• Automatically expunge federal marijuana use and possession crimes;
  • Allow an individual currently serving time in federal prison for marijuana use or possession crimes to petition a court for a resentencing;
  • Create a community reinvestment fund to reinvest in communities most impacted by the failed War on Drugs and allow those funds to be invested in the following programs:

o   Job training;

o   Reentry services;

o   Expenses related to the expungement of convictions;

o   Public libraries;

o   Community centers;

o   Programs and opportunities dedicated to youth; and

o   Health education programs.”[xv]

There have been many bills that have come through that tried to deschedule cannabis. None have made it. Will this one? Time and civic activism will tell. The fight against fake laws is not yet over, and it is up to us, the voter, to remind the men and women of Congress that they represent the will of the people. If we don’t say anything, then they have no reason to respond. The lobbyists give them hundreds of millions of reasons to respond. We have only one: the ballot box. Tell your representative what you think of this bill. Remind them of the upcoming vote, and where you stand. Call them constantly.

Link to find your representative: https://www.usa.gov/elected-officials/

 

 

 



[1] Many of the cannalaws in the last 20 years have been amendments because the authors are acutely aware that many legislatures will do all they can to hijack these laws.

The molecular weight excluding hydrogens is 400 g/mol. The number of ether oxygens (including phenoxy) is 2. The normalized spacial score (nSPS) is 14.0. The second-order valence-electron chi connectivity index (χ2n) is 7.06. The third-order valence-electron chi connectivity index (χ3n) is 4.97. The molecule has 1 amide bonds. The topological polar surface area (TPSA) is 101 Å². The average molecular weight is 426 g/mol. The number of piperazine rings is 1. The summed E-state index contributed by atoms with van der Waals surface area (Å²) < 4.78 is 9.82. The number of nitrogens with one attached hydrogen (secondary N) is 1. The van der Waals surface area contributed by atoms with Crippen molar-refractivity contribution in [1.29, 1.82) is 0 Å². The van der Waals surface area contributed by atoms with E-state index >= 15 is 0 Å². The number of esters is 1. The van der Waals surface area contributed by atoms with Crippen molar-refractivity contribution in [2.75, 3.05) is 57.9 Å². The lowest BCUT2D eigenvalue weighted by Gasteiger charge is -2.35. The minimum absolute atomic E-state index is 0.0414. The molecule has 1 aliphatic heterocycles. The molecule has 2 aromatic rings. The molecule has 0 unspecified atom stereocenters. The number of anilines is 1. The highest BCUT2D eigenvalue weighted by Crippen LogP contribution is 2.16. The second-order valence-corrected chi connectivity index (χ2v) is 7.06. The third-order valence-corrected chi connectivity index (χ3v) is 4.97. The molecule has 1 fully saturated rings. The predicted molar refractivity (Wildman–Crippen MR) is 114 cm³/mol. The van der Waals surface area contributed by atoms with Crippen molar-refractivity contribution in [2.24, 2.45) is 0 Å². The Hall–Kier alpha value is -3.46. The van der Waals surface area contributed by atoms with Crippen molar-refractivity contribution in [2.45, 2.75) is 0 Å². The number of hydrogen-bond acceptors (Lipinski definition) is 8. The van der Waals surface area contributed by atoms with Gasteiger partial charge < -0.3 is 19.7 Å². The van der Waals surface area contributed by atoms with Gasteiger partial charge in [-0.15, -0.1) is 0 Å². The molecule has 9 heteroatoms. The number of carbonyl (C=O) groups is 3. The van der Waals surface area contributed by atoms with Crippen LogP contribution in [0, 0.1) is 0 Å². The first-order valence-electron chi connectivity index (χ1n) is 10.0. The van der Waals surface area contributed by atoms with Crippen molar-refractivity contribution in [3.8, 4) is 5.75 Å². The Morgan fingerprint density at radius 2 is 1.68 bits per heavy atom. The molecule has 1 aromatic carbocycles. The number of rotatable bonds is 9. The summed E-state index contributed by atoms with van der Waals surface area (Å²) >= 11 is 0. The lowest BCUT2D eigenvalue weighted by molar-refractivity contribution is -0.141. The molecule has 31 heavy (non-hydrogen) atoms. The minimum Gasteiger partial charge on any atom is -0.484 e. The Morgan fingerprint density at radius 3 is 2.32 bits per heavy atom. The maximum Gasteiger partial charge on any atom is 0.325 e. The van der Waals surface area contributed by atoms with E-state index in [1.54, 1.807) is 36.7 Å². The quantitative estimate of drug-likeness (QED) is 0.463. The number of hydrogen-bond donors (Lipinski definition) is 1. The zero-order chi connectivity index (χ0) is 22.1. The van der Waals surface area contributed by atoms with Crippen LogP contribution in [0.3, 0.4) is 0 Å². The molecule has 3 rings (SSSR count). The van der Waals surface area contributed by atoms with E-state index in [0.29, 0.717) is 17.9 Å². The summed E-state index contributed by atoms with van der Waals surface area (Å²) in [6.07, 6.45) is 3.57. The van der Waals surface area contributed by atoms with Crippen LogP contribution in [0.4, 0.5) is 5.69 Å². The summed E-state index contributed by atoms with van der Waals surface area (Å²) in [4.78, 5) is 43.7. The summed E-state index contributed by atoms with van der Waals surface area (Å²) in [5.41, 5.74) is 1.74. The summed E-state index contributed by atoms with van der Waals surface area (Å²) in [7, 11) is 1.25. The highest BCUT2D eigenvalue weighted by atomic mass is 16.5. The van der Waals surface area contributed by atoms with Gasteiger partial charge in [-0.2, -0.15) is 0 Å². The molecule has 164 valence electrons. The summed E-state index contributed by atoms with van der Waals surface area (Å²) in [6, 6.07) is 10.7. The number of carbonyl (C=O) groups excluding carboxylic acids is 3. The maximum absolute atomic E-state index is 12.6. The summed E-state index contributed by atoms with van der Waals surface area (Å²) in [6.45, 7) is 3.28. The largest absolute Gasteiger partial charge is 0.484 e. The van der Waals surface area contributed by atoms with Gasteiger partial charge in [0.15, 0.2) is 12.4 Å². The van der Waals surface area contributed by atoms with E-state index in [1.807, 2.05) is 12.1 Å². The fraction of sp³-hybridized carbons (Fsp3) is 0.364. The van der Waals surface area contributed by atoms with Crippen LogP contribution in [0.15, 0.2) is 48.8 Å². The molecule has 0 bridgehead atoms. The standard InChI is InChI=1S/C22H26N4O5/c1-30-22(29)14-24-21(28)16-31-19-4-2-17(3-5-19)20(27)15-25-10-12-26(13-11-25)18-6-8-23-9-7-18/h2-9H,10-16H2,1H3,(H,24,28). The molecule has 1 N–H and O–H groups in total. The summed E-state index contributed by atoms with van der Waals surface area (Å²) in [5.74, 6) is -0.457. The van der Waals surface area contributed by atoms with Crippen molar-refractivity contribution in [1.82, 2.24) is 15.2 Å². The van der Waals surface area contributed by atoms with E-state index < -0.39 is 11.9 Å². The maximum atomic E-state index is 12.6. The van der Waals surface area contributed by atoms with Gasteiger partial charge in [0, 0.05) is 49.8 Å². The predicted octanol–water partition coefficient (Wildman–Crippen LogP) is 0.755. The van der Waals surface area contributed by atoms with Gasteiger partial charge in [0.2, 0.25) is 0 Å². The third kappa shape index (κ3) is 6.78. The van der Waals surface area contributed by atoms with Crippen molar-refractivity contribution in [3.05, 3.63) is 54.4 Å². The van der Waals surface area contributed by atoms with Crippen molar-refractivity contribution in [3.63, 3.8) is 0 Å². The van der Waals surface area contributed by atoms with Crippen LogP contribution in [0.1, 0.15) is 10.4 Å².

[i] https://paleofuture.gizmodo.com/jeff-sessions-anti-weed-crusader-was-a-shill-for-big-1792831457?utm_medium=sharefromsite&utm_source=Paleofuture_twitter

[ii] https://paleofuture.gizmodo.com/jeff-sessions-anti-weed-crusader-was-a-shill-for-big-1792831457

[iii] https://www.washingtonpost.com/news/wonk/wp/2016/11/18/trumps-pick-for-attorney-general-good-people-dont-smoke-marijuana/?utm_term=.d901e7e811e0

[iv] http://www.publichealthlawcenter.org/sites/default/files/resources/tclc-fs-msa-overview-2015.pdf

[v] https://www.industrydocumentslibrary.ucsf.edu/tobacco/docs/#id=mrxb0009

[vi] https://www.statista.com/statistics/192022/top-10-tobacco-producing-us-states/

[vii] https://ballotpedia.org/Florida_Medical_Marijuana_Legalization,_Amendment_2_(2016)

[viii] http://www.thecannabist.co/2017/06/12/florida-medical-marijuana-law-suit/81313/